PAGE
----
How's About That Then?

‘The truth is...’ Garry Roost ends his one-man show about the life of Jimmy Savile. He doesn’t end the sentence, so I’ll end it for him. The truth is that this play is more of a tabloid exposé than a sensitive depiction of Savile’s life. In fact, this ending is the only moment in which there is any real subtlety to the performance. The line stresses the fact that we will never really know the truth behind Savile’s life. Had this kind of insight and sensitivity been maintained throughout, it may have made for a more convincing play. From being a poor kid in Leeds, leading up to his success with his well-loved show Jim’ll Fix It, Roost runs through Savile’s life with all the subtlety of a sledgehammer.

Roost carries the role of Savile well and his impression of him is actually quite good, capturing his oddities and quirks with precision. The main issue is that it never feels like more than a caricature. Dressed in Savile’s signature tracksuit and gold bling, he does look the part. Unfortunately, his clothing isn’t the most garish thing about this production. Roost also wears angel wings throughout the production; the moments when Savile’s mum speaks to him on voiceover don’t register like they should emotionally – instead they feel like nothing more than cheap effects.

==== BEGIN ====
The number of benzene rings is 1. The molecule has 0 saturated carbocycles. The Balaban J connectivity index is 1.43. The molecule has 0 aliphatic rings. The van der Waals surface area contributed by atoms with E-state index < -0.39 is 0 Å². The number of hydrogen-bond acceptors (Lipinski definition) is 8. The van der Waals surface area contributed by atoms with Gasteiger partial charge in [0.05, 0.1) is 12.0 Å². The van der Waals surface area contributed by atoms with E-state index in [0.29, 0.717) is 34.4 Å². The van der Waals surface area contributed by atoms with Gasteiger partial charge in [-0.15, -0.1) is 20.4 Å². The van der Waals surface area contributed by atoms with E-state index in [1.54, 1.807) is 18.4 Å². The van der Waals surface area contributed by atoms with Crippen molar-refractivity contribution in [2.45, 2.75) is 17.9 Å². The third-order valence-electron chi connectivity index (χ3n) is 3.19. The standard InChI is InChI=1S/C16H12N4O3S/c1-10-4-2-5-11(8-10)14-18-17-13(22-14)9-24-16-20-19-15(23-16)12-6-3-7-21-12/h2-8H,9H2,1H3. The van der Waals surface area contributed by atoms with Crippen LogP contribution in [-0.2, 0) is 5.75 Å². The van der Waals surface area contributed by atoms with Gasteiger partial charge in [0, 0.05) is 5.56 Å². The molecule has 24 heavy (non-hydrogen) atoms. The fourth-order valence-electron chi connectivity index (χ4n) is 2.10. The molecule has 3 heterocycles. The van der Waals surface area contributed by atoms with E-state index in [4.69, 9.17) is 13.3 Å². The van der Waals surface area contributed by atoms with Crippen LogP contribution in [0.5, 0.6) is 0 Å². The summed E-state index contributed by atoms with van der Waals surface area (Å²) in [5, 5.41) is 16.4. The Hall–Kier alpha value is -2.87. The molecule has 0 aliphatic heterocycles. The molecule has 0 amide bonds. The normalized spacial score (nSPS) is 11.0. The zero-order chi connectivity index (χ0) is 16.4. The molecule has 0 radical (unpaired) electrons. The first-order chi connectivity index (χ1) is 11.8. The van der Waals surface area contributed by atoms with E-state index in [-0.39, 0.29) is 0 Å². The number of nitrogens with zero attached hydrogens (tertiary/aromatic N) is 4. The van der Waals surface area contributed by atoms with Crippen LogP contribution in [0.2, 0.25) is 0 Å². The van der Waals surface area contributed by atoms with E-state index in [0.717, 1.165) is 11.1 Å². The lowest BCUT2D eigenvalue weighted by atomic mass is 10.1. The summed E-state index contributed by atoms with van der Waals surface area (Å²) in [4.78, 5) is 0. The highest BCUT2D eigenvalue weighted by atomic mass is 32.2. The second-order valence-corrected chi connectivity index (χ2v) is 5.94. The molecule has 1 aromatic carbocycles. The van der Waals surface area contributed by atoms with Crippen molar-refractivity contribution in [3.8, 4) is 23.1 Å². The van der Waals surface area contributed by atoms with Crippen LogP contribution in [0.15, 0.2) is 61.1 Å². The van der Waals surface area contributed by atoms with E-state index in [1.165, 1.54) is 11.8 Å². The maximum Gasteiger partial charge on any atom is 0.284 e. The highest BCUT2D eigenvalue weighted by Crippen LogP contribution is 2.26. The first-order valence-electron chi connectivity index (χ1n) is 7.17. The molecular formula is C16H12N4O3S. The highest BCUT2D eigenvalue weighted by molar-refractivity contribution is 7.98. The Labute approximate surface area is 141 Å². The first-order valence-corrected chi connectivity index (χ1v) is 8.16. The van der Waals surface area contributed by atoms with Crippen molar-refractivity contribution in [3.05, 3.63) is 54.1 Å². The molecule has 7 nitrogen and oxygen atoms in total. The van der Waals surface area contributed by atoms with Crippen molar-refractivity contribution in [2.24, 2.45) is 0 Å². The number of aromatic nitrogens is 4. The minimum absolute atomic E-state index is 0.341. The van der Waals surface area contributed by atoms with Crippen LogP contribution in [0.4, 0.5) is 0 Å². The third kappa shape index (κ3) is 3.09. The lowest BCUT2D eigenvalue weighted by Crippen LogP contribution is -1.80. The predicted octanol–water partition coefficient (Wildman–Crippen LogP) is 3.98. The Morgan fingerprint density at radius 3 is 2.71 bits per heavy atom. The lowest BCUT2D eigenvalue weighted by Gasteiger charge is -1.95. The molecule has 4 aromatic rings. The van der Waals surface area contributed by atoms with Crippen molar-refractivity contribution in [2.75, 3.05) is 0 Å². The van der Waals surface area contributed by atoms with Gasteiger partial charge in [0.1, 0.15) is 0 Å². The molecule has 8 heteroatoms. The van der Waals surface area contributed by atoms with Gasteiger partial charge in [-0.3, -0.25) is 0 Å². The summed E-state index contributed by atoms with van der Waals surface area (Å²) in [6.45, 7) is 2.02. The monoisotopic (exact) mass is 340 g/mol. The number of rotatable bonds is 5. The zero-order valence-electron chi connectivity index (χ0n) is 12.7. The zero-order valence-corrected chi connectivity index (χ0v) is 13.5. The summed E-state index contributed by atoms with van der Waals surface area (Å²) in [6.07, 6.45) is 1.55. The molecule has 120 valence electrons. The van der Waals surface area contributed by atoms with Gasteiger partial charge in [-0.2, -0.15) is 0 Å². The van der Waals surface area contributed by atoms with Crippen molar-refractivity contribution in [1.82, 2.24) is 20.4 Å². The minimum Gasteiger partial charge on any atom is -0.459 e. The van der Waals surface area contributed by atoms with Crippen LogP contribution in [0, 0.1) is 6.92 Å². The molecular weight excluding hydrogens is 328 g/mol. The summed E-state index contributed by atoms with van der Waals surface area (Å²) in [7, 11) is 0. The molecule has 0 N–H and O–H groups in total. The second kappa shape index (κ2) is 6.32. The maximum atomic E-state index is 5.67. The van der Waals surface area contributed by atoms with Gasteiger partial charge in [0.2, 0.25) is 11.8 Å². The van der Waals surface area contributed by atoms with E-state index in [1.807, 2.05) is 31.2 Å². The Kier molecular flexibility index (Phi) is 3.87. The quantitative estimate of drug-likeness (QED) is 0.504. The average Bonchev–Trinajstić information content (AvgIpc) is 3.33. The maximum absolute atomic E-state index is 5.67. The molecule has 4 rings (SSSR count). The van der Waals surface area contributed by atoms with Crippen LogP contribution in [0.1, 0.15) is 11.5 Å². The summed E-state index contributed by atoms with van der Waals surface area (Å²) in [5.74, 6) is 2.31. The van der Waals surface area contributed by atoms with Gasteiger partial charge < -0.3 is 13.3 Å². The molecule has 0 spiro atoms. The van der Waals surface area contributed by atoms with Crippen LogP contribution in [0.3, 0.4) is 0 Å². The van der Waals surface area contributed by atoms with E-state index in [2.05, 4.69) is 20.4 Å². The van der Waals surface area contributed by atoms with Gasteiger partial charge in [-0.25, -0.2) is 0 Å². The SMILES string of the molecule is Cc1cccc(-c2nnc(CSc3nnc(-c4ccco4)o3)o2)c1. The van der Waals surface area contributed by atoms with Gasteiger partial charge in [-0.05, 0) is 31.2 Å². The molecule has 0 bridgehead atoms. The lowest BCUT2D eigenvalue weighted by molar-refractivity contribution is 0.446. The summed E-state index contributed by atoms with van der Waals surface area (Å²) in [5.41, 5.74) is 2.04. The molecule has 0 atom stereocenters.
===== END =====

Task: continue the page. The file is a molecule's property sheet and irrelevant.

The issue of paedophilia is bravely tackled head-on and the play never skirts around the more uncomfortable ‘facts’ of Savile’s life. Roost does a good job of being unsettling when dealing with these issues. Towards the end, when Roost tells us of Savile’s experience on Jim’ll Fix It the play almost grasps a moment of emotional empathy.

Despite only being under an hour, this felt like a long performance. Roost never really became fully believable as Saville and the lack of subtlety in the staging effects just detracted from his acting. Those who know more about Savile’s life are likely to get more out of this performance. There are too many things about this production that reminded me of cheap magazines and tasteless news headlines. Whilst I’m certain this wasn’t the aim of the piece, that’s the impression it left me with. Overall it’s a rather uninspiring play, offering nothing new on Savile’s life and playing to the same old media fascination with celebrity lives.

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The Blurb

Jimmy Savile was always larger than life. But beyond the image was there more to the legendary showman and show-off? In this revealing, richly comic play Jim gets his last chance to set the record straight.

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